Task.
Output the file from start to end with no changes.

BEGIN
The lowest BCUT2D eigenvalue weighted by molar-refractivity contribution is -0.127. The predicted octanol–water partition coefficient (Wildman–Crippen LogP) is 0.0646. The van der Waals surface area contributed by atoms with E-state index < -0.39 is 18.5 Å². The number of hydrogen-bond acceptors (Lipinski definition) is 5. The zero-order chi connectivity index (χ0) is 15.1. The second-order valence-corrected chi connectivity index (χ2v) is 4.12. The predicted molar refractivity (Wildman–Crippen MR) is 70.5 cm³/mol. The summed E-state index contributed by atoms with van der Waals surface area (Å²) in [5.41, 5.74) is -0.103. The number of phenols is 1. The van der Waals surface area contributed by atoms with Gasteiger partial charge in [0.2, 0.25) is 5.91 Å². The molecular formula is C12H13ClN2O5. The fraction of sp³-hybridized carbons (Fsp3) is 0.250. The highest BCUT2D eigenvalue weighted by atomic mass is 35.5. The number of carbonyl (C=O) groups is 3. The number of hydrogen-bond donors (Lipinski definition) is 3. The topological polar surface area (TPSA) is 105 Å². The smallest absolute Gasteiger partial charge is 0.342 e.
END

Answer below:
The lowest BCUT2D eigenvalue weighted by molar-refractivity contribution is -0.127. The predicted octanol–water partition coefficient (Wildman–Crippen LogP) is 0.0646. The van der Waals surface area contributed by atoms with E-state index < -0.39 is 18.5 Å². The number of hydrogen-bond acceptors (Lipinski definition) is 5. The zero-order chi connectivity index (χ0) is 15.1. The second-order valence-corrected chi connectivity index (χ2v) is 4.12. The predicted molar refractivity (Wildman–Crippen MR) is 70.5 cm³/mol. The summed E-state index contributed by atoms with van der Waals surface area (Å²) in [5.41, 5.74) is -0.103. The number of phenols is 1. The van der Waals surface area contributed by atoms with Gasteiger partial charge in [0.2, 0.25) is 5.91 Å². The molecular formula is C12H13ClN2O5. The fraction of sp³-hybridized carbons (Fsp3) is 0.250. The highest BCUT2D eigenvalue weighted by atomic mass is 35.5. The number of carbonyl (C=O) groups is 3. The number of hydrogen-bond donors (Lipinski definition) is 3. The topological polar surface area (TPSA) is 105 Å². The smallest absolute Gasteiger partial charge is 0.342 e.